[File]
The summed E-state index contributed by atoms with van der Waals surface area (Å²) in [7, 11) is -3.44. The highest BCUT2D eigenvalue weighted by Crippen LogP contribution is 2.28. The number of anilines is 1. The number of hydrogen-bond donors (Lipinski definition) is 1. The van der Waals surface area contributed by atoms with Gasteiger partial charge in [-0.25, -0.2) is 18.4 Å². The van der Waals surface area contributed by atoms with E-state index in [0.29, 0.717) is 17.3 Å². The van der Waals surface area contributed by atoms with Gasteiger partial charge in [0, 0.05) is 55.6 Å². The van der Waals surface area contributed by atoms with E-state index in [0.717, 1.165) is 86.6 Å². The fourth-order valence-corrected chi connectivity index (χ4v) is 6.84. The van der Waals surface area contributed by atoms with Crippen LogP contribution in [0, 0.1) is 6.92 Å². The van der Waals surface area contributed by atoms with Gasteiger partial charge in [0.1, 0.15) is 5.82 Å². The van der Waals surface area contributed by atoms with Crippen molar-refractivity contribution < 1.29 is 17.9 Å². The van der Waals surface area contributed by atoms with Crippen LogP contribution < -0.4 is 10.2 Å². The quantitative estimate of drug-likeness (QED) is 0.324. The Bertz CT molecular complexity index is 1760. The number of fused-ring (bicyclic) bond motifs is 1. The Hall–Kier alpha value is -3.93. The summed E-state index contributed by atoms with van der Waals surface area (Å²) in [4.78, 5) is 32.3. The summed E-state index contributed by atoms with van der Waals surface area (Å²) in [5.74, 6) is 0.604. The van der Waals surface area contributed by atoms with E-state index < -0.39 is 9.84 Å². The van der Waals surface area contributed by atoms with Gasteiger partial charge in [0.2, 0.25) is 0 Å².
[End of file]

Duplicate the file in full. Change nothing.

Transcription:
The summed E-state index contributed by atoms with van der Waals surface area (Å²) in [7, 11) is -3.44. The highest BCUT2D eigenvalue weighted by Crippen LogP contribution is 2.28. The number of anilines is 1. The number of hydrogen-bond donors (Lipinski definition) is 1. The van der Waals surface area contributed by atoms with Gasteiger partial charge in [-0.25, -0.2) is 18.4 Å². The van der Waals surface area contributed by atoms with E-state index in [0.29, 0.717) is 17.3 Å². The van der Waals surface area contributed by atoms with Gasteiger partial charge in [0, 0.05) is 55.6 Å². The van der Waals surface area contributed by atoms with E-state index in [0.717, 1.165) is 86.6 Å². The fourth-order valence-corrected chi connectivity index (χ4v) is 6.84. The van der Waals surface area contributed by atoms with Crippen LogP contribution in [0, 0.1) is 6.92 Å². The van der Waals surface area contributed by atoms with Gasteiger partial charge in [0.1, 0.15) is 5.82 Å². The van der Waals surface area contributed by atoms with Crippen molar-refractivity contribution < 1.29 is 17.9 Å². The van der Waals surface area contributed by atoms with Crippen LogP contribution < -0.4 is 10.2 Å². The quantitative estimate of drug-likeness (QED) is 0.324. The Bertz CT molecular complexity index is 1760. The number of fused-ring (bicyclic) bond motifs is 1. The Hall–Kier alpha value is -3.93. The summed E-state index contributed by atoms with van der Waals surface area (Å²) in [4.78, 5) is 32.3. The summed E-state index contributed by atoms with van der Waals surface area (Å²) in [5.74, 6) is 0.604. The van der Waals surface area contributed by atoms with E-state index < -0.39 is 9.84 Å². The van der Waals surface area contributed by atoms with Gasteiger partial charge in [0.2, 0.25) is 0 Å².